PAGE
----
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03/24/95 EX PARTE STATE ALABAMA (RE BOBBY RAY

March 24, 1995

EX PARTE STATE OF ALABAMA (RE: BOBBY RAY JESSIE, WILLIE JAMES HENRY, AND GERALD DEMETRIUS REED
v.
STATE)



PETITION FOR WRIT OF CERTIORARI TO THE COURT OF CRIMINAL APPEALS. (Mobile Circuit Court, CC-93-197, Court of Criminal Appeals, CR-92-1999). Robert G. Kendall, TRIAL JUDGE.

Released for Publication August 8, 1995.

Ingram, Almon, Shores, Kennedy, and Cook, JJ., concur. Maddox and Butts, JJ., Dissent.

The opinion of the court was delivered by: Ingram

INGRAM, JUSTICE.

WRIT DENIED.

Almon, Shores, Kennedy, and Cook, JJ., concur.

Maddox and Butts, JJ., Dissent.

MADDOX, JUSTICE (dissenting).

The Court of Criminal Appeals reversed the convictions of these three defendants on the ground that the State had violated their rights to a fair trial, in the State's exercise of its peremptory strikes, even though the trial Judge specifically found that the defendants had failed to make a prima facie showing of racial discrimination in the jury selection process. These reversals, for the reasons stated, show why I believe the appellate courts are failing to apply the proper standard of review initially laid down in Batson v. Kentucky, 476 U.S. 79, 90 L. Ed. 2d 69, 106 S. Ct. 1712 (1986), as further explained in Hernandez v. New York, 500 U.S. 352, 114 L. Ed. 2d 395, 111 S. Ct. 1859 (1991).

There is still too much confusion in both the trial courts and the appellate courts regarding the application of Batson, and this is unfortunate. Much of that confusion exists because of a misunderstanding of the basic holding in Batson, which was to prohibit "purposeful discrimination," a factual determination that Batson left to the trial court.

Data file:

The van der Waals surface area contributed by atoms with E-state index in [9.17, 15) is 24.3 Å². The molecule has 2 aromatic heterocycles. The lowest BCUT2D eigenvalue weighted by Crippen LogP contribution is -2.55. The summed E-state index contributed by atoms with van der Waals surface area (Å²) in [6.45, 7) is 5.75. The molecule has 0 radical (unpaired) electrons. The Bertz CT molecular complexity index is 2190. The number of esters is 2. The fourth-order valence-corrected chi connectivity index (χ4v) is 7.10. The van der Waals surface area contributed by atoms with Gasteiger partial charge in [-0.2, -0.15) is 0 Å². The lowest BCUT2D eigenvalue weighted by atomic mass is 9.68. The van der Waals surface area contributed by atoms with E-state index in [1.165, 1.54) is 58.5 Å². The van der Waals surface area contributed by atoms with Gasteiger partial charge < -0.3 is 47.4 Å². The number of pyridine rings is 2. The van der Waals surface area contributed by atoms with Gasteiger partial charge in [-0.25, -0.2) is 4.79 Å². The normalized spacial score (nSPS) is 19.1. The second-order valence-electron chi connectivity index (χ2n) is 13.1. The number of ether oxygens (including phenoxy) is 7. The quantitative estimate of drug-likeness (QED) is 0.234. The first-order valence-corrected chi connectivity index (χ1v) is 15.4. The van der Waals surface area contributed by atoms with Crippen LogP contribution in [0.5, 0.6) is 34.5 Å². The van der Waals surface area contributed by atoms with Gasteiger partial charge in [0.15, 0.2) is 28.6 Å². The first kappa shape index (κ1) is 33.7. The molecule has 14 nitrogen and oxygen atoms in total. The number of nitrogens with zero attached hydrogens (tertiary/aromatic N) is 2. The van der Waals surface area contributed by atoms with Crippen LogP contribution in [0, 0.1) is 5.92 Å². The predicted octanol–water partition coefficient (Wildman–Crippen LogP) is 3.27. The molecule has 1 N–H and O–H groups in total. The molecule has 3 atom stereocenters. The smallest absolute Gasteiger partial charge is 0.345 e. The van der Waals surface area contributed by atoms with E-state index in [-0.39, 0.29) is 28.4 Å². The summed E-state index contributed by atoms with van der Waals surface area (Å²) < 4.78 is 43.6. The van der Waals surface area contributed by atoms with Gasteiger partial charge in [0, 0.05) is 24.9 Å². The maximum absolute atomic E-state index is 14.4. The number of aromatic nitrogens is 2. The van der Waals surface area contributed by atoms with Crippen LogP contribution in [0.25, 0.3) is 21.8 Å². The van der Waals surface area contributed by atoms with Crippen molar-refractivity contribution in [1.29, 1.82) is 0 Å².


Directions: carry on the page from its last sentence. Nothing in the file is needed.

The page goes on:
In Batson, the "purposeful discrimination" was practiced by the prosecution in a case involving a black defendant; in Powers v. Ohio, 499 U.S. 400, 113 L. Ed. 2d 411, 111 S. Ct. 1364 (1991), the Batson principle was applied to a white defendant; in Edmonson v. Leesville Concrete Co., 500 U.S. 614, 114 L. Ed. 2d 660, 111 S. Ct. 2077 (1991), Batson was applied to parties in civil cases; in Georgia v. McCollum, 505 U.S. 42, 112 S. Ct. 2348, 120 L. Ed. 2d 33 (1992), Batson was extended to apply to defendants in criminal cases; and, as I had predicted, in J.E.B. v. Alabama, ___ U.S. ____, 114 S. Ct. 1419, 128 L. Ed. 2d 89 (1994), Batson was extended to apply to gender-based strikes.

Through this evolution of Batson, the fundamentalobject of Batson did not change -- it was to prevent purposeful discrimination in the jury selection process, to protect the integrity of the jury system, and to foster public confidence in that system. Batson specifically recognized that ensuring the elimination of "purposeful discrimination" was the duty of the trial court.

The Supreme Court of the United States, in Hernandez, not only restated this purpose of Batson, but also restated the three-pronged test that trial Judges should apply and restated the scope of appellate review. Regarding the showing of "purposeful discrimination," the Court said:

"In Batson, we outlined a three-step process for evaluating claims that a prosecutor has used peremptory challenges in a manner violating the Equal Protection Clause. 476 U.S. at 96-98. The analysis set forth in Batson permits prompt rulings on objections to peremptory challenges without substantial disruption of the jury selection process. First, the defendant must make a prima facie showing that the prosecutor has exercised peremptory challenges on the basis of race. Id., at 96-97. Second, if therequisite showing has been made, the burden shifts to the prosecutor to articulate a race-neutral explanation for striking the jurors in question. Id., at 97-98. Finally, the trial court must determine ...


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